U.S. CitiesCity-Data Forum Index
Go Back   City-Data Forum > General Forums > Health and Wellness > Cancer
 [Register]
Please register to participate in our discussions with 1.5 million other members - it's free and quick! Some forums can only be seen by registered members. After you create your account, you'll be able to customize options and access all our 15,000 new posts/day with fewer ads.
Jump to a detailed profile or search
site with Google Custom Search

Search Forums  (Advanced)
Business Search - 14 Million verified businesses
Search for:  near: 
Reply Start New Thread
 
Old 06-02-2009, 08:14 PM
 
Location: South of Houston
419 posts, read 1,226,752 times
Reputation: 436

Advertisements

Anyone had this surgery done for skin cancer..? If so, please tell us your experience.
Reply With Quote Quick reply to this message

 
Old 06-02-2009, 10:22 PM
 
2,085 posts, read 2,967,537 times
Reputation: 3924
Quote:
Originally Posted by BoydS View Post
Anyone had this surgery done for skin cancer..? If so, please tell us your experience.
I had MOHS surgery to remove a basal cell carcinoma (BCC) on my face last year.

The surgery was performed at my dermatologist's office. They had me lie on the table (dressed in my regular clothes) and they used small needles to inject painkiller into my upper cheek where the BCC was located. Then the doctor used his instrument to remove tissue. I don't know what the tool looked like, but I kind of got the idea that it was like those wood-burning tools. Certainly I could smell burnt flesh -- I guess the instrument cauterizes the wound as it removes tissue. And certainly it was an electrical instrument of some sort. The doctor put a small metal plate on my torso...the plate was attached via a chain to the table, and I was lying on the table. So I guessed the plate was a grounding sort of device.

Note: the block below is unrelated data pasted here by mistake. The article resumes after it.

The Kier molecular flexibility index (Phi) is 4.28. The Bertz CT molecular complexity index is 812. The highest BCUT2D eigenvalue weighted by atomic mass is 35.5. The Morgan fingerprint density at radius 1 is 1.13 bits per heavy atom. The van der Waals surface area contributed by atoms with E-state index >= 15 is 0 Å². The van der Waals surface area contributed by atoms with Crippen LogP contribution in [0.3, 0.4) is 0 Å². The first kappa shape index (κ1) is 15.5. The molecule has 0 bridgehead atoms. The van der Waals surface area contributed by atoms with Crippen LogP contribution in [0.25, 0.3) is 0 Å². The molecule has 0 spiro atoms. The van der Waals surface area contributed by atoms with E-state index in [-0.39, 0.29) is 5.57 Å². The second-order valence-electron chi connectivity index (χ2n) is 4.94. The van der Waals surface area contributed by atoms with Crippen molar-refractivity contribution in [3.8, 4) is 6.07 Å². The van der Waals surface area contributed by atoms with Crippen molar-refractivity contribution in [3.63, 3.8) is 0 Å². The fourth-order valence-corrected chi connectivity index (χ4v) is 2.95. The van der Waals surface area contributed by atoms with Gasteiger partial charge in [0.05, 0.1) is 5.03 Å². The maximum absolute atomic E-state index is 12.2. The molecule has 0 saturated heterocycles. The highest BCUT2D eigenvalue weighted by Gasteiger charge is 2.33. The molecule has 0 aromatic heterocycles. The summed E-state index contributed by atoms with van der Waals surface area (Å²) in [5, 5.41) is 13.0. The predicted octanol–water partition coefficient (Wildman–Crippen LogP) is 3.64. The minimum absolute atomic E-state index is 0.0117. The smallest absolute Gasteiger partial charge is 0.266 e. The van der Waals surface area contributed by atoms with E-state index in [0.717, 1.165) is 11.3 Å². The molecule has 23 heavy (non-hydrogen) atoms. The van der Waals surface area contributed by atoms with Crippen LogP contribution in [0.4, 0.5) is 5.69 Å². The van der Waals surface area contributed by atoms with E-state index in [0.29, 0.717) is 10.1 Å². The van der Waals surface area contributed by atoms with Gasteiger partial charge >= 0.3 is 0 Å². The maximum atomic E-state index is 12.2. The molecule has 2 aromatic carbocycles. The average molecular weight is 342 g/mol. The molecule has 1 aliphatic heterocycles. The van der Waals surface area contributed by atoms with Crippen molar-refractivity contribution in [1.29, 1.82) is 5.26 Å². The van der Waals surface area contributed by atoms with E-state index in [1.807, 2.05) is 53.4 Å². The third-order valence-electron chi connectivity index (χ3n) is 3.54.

So for the surgery, they remove as modest an amount of tissue as they can, then they send you to the waiting room to wait while they view the sample under the microscope. In my case, they detected cancer cells still in the first sample, so I went back for round 2...then was sent back to the waiting room.

More cancer cells...round 3. Back to the waiting room.

Round 3 was clear. No cancer cells. So I went back to the room where the surgery was performed, got back on the table. They had to give me more painkiller at this point because it was starting to wear off. They took a tiny bit more tissue to get good clean margins. Then they stitched up the wound, using stitches under the skin and on top of the skin.

They bandaged me up and sent me home with instructions on wound-care. The stitches were removed a week later. The wound stayed sensitive for a few weeks after the surgery, but then I could touch it. The doctor WANTED me to touch it...to massage it...to make sure the tissue didn't heal with lumps. You know?

I don't remember EXACTLY how long the process lasted. Maybe 3 hours altogether? Something like that. It all depends on how extensive your cancer spot is. In my case, the spot that was visible on the surface of the skin was TINY, but the doctor said it had these lateral fingers underneath the surface, and that's why my wound was larger. (My scar is about an inch long, and my cancer spot had been smaller than the head of a pin.)
Reply With Quote Quick reply to this message
 
Old 06-02-2009, 11:41 PM
 
Location: North Adams, MA
746 posts, read 2,304,275 times
Reputation: 740
I had it done for a basal cell carcinoma located in a very sensitive spot at the corner of my eye. It was relatively painless, and simple. It took two "shavings" to remove all the active cells. Never recurred.

I remember that the waiting room was full of people that looked like my relatives, or possibly a reunion of the Hibernian Society. It seems we Irish-English get a lot of these facial blobs, most likely from the sun.
Reply With Quote Quick reply to this message
 
Old 06-03-2009, 08:25 AM
 
2,085 posts, read 2,967,537 times
Reputation: 3924
Quote:
Originally Posted by litlux View Post
I remember that the waiting room was full of people that looked like my relatives, or possibly a reunion of the Hibernian Society. It seems we Irish-English get a lot of these facial blobs, most likely from the sun.
Yes, this is what it was like for me as well! Lots of fair-skinned white folks with various scars and bandages, mostly along the LEFT sides of their bodies (faces, ears, neck, arms).
Reply With Quote Quick reply to this message
 
Old 06-03-2009, 08:39 PM